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Latest Updates on Monkeypox

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Monkeypox was recently named a Global Health Emergency by the World Health Organization (WHO) following a concerning outbreak in several countries, including the United States. The nation now has the most confirmed monkeypox cases of any country, and cases in the Gulf South continue to climb. Below is more information to keep you and your loved ones safe and well.

About Monkeypox

Monkeypox is a rare infection caused by the monkeypox virus (MPV). MPV has similarities to the smallpox virus, although it is less serious, and it’s believed that childhood smallpox vaccination may provide some protection.

Monkeypox is rarely fatal but can cause serious illness and discomfort. The main symptoms of monkeypox are rash or skin legions, which appear in all confirmed cases. Infected people may also experience fever, swollen lymph nodes, chills, and aches. Symptoms can occur 5-21 days after infection.

Monkeypox is spread through prolonged, close contact with an infected person which may include:

  • Respiratory droplets from intimate face-to-face contact, such as kissing
  • Direct contact with a rash or body fluids
  • Contact with items like linens and clothing that were exposed to the rash

Who is at Risk for Monkeypox?

Anyone who has close contact with an infected individual may be at risk, especially people who have multiple sexual partners while contagious.

Pregnant people are at high risk for complications including a higher risk of pregnancy complications and loss, and a risk of transferring the infection to an infant before delivery.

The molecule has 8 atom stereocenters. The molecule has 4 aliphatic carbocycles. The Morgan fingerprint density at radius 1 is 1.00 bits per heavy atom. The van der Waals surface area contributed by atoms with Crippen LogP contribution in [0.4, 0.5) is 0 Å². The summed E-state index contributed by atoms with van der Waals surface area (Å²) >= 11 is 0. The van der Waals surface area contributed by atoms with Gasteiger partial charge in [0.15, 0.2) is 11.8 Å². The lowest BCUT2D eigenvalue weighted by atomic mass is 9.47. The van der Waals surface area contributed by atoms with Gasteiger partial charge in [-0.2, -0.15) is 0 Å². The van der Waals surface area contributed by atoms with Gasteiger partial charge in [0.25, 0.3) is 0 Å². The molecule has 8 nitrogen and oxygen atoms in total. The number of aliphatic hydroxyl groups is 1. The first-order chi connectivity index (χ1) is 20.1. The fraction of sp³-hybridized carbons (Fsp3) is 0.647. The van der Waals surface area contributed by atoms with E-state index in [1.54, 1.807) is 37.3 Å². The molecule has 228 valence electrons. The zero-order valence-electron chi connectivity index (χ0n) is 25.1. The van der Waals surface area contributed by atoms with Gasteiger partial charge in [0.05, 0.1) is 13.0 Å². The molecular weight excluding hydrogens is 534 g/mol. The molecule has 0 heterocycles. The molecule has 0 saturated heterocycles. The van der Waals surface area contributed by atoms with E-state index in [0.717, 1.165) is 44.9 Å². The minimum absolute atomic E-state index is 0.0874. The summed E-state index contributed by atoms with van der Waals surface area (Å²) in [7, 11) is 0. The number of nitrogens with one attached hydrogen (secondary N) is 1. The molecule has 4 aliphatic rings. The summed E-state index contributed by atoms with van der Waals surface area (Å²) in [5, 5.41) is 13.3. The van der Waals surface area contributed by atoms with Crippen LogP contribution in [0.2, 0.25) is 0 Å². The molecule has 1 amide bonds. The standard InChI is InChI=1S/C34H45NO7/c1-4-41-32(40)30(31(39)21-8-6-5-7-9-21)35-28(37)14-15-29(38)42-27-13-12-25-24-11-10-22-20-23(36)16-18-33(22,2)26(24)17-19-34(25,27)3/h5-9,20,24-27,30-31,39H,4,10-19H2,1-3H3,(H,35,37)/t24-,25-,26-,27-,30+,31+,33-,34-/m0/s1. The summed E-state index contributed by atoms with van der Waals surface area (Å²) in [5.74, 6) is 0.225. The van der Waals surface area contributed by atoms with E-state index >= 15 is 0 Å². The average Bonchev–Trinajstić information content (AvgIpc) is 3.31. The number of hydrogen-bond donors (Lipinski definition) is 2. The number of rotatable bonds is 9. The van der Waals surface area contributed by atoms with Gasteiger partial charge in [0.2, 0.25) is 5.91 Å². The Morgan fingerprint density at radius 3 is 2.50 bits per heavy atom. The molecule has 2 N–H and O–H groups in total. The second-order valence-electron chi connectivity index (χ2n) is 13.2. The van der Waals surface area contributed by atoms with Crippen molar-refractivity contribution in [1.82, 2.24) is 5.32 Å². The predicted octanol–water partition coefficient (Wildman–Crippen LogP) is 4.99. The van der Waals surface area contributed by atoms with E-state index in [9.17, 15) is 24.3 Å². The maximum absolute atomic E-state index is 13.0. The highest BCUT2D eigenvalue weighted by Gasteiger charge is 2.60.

Exposed or Symptomatic?

If you suspect you’ve been exposed to MPV, self-monitor for symptoms, including fever and rash, for 21 days. If you don’t have symptoms, isolation is not needed, but it’s recommended that you do not donate blood until your monitoring period is completed.

If a rash develops following MPV exposure, quarantine and contact your physician or seek medical treatment for testing. Testing is currently only available for symptomatic people with a rash or skin legion. Test results may take up to three weeks and those awaiting results are advised to quarantine until symptoms resolve and/or after receiving a negative test result.

Treatment and Vaccination

There are no treatments specifically for monkeypox, but antiviral drugs used to treat smallpox may be used to treat MPV infections due to the similarities of the viruses. If you have tested positive for monkeypox, ask your doctor about treatment options.

Vaccination is recommended for people who have been in close contact with people who have monkeypox and those who have recently tested positive. Vaccination quantity is extremely limited but will be more readily available soon. Please ask your doctor about vaccination if you believe you are eligible.

People who may be eligible for vaccination include:

  • People who have been identified by public health officials as a contact of someone with MPV
  • People who may have been exposed to MPV, such as:
    • People who are aware that one of their sexual partners in the past 2 weeks has been diagnosed with MPV
    • People who had multiple sexual partners in the past 2 weeks in an area with known monkeypox cases

Resources

Centers for Disease Control and Prevention (CDC):

Louisiana Department of Health (LDH):

Mississippi State Department of Health (MSDH):

Contact your Ochsner Health Team: